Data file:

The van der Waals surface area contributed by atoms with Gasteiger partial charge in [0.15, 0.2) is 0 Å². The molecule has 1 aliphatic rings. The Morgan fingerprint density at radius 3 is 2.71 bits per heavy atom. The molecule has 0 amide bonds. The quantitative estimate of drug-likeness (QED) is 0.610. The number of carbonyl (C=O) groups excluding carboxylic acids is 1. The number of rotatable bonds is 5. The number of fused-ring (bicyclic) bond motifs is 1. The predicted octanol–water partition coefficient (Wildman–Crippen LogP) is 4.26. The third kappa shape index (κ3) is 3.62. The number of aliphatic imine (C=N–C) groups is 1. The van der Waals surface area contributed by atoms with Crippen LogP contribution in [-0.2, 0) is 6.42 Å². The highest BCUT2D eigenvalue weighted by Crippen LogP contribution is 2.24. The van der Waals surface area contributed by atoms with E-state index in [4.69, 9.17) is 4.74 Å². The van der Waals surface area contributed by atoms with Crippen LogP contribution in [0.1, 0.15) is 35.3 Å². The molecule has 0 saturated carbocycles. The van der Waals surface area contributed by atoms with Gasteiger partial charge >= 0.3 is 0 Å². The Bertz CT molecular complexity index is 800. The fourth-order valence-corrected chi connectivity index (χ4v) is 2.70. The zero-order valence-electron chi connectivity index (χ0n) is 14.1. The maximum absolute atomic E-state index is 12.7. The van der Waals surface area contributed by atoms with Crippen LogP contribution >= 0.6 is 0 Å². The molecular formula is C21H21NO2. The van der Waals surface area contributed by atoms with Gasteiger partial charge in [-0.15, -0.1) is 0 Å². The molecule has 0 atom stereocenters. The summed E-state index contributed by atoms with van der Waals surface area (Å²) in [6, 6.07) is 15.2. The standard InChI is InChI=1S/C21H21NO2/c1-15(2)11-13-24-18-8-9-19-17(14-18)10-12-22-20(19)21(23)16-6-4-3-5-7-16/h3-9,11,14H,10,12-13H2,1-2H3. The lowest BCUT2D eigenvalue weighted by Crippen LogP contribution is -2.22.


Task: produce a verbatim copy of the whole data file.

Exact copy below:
The van der Waals surface area contributed by atoms with Gasteiger partial charge in [0.15, 0.2) is 0 Å². The molecule has 1 aliphatic rings. The Morgan fingerprint density at radius 3 is 2.71 bits per heavy atom. The molecule has 0 amide bonds. The quantitative estimate of drug-likeness (QED) is 0.610. The number of carbonyl (C=O) groups excluding carboxylic acids is 1. The number of rotatable bonds is 5. The number of fused-ring (bicyclic) bond motifs is 1. The predicted octanol–water partition coefficient (Wildman–Crippen LogP) is 4.26. The third kappa shape index (κ3) is 3.62. The number of aliphatic imine (C=N–C) groups is 1. The van der Waals surface area contributed by atoms with Crippen LogP contribution in [-0.2, 0) is 6.42 Å². The highest BCUT2D eigenvalue weighted by Crippen LogP contribution is 2.24. The van der Waals surface area contributed by atoms with E-state index in [4.69, 9.17) is 4.74 Å². The van der Waals surface area contributed by atoms with Crippen LogP contribution in [0.1, 0.15) is 35.3 Å². The molecule has 0 saturated carbocycles. The van der Waals surface area contributed by atoms with Gasteiger partial charge >= 0.3 is 0 Å². The Bertz CT molecular complexity index is 800. The fourth-order valence-corrected chi connectivity index (χ4v) is 2.70. The zero-order valence-electron chi connectivity index (χ0n) is 14.1. The maximum absolute atomic E-state index is 12.7. The van der Waals surface area contributed by atoms with Crippen LogP contribution >= 0.6 is 0 Å². The molecular formula is C21H21NO2. The van der Waals surface area contributed by atoms with Gasteiger partial charge in [-0.15, -0.1) is 0 Å². The molecule has 0 atom stereocenters. The summed E-state index contributed by atoms with van der Waals surface area (Å²) in [6, 6.07) is 15.2. The standard InChI is InChI=1S/C21H21NO2/c1-15(2)11-13-24-18-8-9-19-17(14-18)10-12-22-20(19)21(23)16-6-4-3-5-7-16/h3-9,11,14H,10,12-13H2,1-2H3. The lowest BCUT2D eigenvalue weighted by Crippen LogP contribution is -2.22.